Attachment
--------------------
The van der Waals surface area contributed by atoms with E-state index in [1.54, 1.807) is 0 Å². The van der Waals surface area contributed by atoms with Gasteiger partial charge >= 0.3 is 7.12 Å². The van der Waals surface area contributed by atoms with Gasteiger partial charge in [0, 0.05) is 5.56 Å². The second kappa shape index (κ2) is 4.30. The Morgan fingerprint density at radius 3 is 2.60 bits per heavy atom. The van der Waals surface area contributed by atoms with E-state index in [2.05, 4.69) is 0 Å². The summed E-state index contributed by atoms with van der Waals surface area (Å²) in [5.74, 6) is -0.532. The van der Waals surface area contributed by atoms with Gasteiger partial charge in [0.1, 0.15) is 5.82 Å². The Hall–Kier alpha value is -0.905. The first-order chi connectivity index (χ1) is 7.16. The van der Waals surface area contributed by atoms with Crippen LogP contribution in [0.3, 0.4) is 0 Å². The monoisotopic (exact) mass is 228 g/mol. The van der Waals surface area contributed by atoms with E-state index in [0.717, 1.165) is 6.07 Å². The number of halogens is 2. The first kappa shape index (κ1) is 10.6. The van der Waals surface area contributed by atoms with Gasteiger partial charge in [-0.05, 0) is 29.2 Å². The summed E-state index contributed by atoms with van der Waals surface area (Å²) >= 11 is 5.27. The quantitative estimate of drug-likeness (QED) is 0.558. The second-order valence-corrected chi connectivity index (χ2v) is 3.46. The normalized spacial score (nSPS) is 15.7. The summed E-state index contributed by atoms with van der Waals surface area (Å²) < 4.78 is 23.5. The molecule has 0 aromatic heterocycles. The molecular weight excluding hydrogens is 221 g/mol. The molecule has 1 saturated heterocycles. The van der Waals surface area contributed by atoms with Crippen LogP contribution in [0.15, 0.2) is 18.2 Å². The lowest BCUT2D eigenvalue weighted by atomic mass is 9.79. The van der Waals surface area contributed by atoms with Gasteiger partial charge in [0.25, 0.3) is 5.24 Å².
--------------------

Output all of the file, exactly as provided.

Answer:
The van der Waals surface area contributed by atoms with E-state index in [1.54, 1.807) is 0 Å². The van der Waals surface area contributed by atoms with Gasteiger partial charge >= 0.3 is 7.12 Å². The van der Waals surface area contributed by atoms with Gasteiger partial charge in [0, 0.05) is 5.56 Å². The second kappa shape index (κ2) is 4.30. The Morgan fingerprint density at radius 3 is 2.60 bits per heavy atom. The van der Waals surface area contributed by atoms with E-state index in [2.05, 4.69) is 0 Å². The summed E-state index contributed by atoms with van der Waals surface area (Å²) in [5.74, 6) is -0.532. The van der Waals surface area contributed by atoms with Gasteiger partial charge in [0.1, 0.15) is 5.82 Å². The Hall–Kier alpha value is -0.905. The first-order chi connectivity index (χ1) is 7.16. The van der Waals surface area contributed by atoms with Crippen LogP contribution in [0.3, 0.4) is 0 Å². The monoisotopic (exact) mass is 228 g/mol. The van der Waals surface area contributed by atoms with E-state index in [0.717, 1.165) is 6.07 Å². The number of halogens is 2. The first kappa shape index (κ1) is 10.6. The van der Waals surface area contributed by atoms with Gasteiger partial charge in [-0.05, 0) is 29.2 Å². The summed E-state index contributed by atoms with van der Waals surface area (Å²) >= 11 is 5.27. The quantitative estimate of drug-likeness (QED) is 0.558. The second-order valence-corrected chi connectivity index (χ2v) is 3.46. The normalized spacial score (nSPS) is 15.7. The summed E-state index contributed by atoms with van der Waals surface area (Å²) < 4.78 is 23.5. The molecule has 0 aromatic heterocycles. The molecular weight excluding hydrogens is 221 g/mol. The molecule has 1 saturated heterocycles. The van der Waals surface area contributed by atoms with Crippen LogP contribution in [0.15, 0.2) is 18.2 Å². The lowest BCUT2D eigenvalue weighted by atomic mass is 9.79. The van der Waals surface area contributed by atoms with Gasteiger partial charge in [0.25, 0.3) is 5.24 Å².